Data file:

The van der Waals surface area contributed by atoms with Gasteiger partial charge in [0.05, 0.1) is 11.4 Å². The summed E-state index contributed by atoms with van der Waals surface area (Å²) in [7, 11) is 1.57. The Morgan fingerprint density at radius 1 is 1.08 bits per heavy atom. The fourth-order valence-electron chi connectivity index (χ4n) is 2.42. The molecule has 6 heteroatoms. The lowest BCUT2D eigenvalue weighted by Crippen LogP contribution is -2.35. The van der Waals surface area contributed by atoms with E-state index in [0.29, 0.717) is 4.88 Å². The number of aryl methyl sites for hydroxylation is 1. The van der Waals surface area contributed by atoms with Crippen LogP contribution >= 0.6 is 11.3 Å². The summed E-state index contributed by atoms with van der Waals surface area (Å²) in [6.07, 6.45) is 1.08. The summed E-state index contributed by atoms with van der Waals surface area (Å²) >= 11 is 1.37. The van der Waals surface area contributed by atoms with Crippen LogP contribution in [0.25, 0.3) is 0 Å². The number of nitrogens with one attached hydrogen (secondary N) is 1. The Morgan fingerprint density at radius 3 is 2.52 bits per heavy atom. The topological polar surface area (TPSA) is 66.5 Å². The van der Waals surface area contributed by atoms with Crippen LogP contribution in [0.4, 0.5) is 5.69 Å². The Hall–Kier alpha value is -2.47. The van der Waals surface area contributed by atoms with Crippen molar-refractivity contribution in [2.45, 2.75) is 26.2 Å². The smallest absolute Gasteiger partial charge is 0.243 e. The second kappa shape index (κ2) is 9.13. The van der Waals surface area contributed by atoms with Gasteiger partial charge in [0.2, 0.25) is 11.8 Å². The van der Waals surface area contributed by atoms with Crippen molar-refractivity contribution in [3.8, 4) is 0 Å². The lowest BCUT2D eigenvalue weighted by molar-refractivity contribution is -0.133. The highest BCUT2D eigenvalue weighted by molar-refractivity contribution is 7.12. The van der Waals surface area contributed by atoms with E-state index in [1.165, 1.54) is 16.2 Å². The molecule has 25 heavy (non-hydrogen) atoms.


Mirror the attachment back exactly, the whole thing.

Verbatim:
The van der Waals surface area contributed by atoms with Gasteiger partial charge in [0.05, 0.1) is 11.4 Å². The summed E-state index contributed by atoms with van der Waals surface area (Å²) in [7, 11) is 1.57. The Morgan fingerprint density at radius 1 is 1.08 bits per heavy atom. The fourth-order valence-electron chi connectivity index (χ4n) is 2.42. The molecule has 6 heteroatoms. The lowest BCUT2D eigenvalue weighted by Crippen LogP contribution is -2.35. The van der Waals surface area contributed by atoms with E-state index in [0.29, 0.717) is 4.88 Å². The number of aryl methyl sites for hydroxylation is 1. The van der Waals surface area contributed by atoms with Crippen LogP contribution >= 0.6 is 11.3 Å². The summed E-state index contributed by atoms with van der Waals surface area (Å²) in [6.07, 6.45) is 1.08. The summed E-state index contributed by atoms with van der Waals surface area (Å²) >= 11 is 1.37. The van der Waals surface area contributed by atoms with Crippen LogP contribution in [0.25, 0.3) is 0 Å². The number of nitrogens with one attached hydrogen (secondary N) is 1. The Morgan fingerprint density at radius 3 is 2.52 bits per heavy atom. The topological polar surface area (TPSA) is 66.5 Å². The van der Waals surface area contributed by atoms with Crippen LogP contribution in [0.4, 0.5) is 5.69 Å². The Hall–Kier alpha value is -2.47. The van der Waals surface area contributed by atoms with Crippen molar-refractivity contribution in [2.45, 2.75) is 26.2 Å². The smallest absolute Gasteiger partial charge is 0.243 e. The second kappa shape index (κ2) is 9.13. The van der Waals surface area contributed by atoms with Gasteiger partial charge in [0.2, 0.25) is 11.8 Å². The van der Waals surface area contributed by atoms with Crippen molar-refractivity contribution in [3.8, 4) is 0 Å². The lowest BCUT2D eigenvalue weighted by molar-refractivity contribution is -0.133. The highest BCUT2D eigenvalue weighted by molar-refractivity contribution is 7.12. The van der Waals surface area contributed by atoms with E-state index in [1.165, 1.54) is 16.2 Å². The molecule has 25 heavy (non-hydrogen) atoms.